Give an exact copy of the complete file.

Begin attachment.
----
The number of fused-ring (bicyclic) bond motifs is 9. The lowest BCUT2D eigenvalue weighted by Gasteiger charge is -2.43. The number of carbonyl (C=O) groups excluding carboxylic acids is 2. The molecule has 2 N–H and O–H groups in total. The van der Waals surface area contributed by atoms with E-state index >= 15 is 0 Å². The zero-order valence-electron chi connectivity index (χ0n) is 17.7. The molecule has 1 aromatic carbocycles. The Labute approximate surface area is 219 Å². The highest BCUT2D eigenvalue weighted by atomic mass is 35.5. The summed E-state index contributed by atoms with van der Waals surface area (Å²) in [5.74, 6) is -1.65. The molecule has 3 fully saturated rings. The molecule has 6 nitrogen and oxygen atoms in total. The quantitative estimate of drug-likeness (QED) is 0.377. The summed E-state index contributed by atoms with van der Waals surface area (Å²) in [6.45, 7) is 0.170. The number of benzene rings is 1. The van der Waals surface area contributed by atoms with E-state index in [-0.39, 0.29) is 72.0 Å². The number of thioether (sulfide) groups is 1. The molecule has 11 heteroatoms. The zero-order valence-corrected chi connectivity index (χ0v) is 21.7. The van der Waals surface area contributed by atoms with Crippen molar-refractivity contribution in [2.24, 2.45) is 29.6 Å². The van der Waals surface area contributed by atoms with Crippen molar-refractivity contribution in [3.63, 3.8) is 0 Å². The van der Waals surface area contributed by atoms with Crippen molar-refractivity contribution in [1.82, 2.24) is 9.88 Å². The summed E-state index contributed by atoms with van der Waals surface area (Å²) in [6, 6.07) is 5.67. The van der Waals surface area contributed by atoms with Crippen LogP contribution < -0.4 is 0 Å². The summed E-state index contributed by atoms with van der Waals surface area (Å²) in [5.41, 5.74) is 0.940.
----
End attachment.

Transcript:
The number of fused-ring (bicyclic) bond motifs is 9. The lowest BCUT2D eigenvalue weighted by Gasteiger charge is -2.43. The number of carbonyl (C=O) groups excluding carboxylic acids is 2. The molecule has 2 N–H and O–H groups in total. The van der Waals surface area contributed by atoms with E-state index >= 15 is 0 Å². The zero-order valence-electron chi connectivity index (χ0n) is 17.7. The molecule has 1 aromatic carbocycles. The Labute approximate surface area is 219 Å². The highest BCUT2D eigenvalue weighted by atomic mass is 35.5. The summed E-state index contributed by atoms with van der Waals surface area (Å²) in [5.74, 6) is -1.65. The molecule has 3 fully saturated rings. The molecule has 6 nitrogen and oxygen atoms in total. The quantitative estimate of drug-likeness (QED) is 0.377. The summed E-state index contributed by atoms with van der Waals surface area (Å²) in [6.45, 7) is 0.170. The number of benzene rings is 1. The van der Waals surface area contributed by atoms with E-state index in [-0.39, 0.29) is 72.0 Å². The number of thioether (sulfide) groups is 1. The molecule has 11 heteroatoms. The zero-order valence-corrected chi connectivity index (χ0v) is 21.7. The van der Waals surface area contributed by atoms with Crippen molar-refractivity contribution in [2.24, 2.45) is 29.6 Å². The van der Waals surface area contributed by atoms with Crippen molar-refractivity contribution in [3.63, 3.8) is 0 Å². The van der Waals surface area contributed by atoms with Crippen molar-refractivity contribution in [1.82, 2.24) is 9.88 Å². The summed E-state index contributed by atoms with van der Waals surface area (Å²) in [6, 6.07) is 5.67. The van der Waals surface area contributed by atoms with Crippen LogP contribution < -0.4 is 0 Å². The summed E-state index contributed by atoms with van der Waals surface area (Å²) in [5.41, 5.74) is 0.940.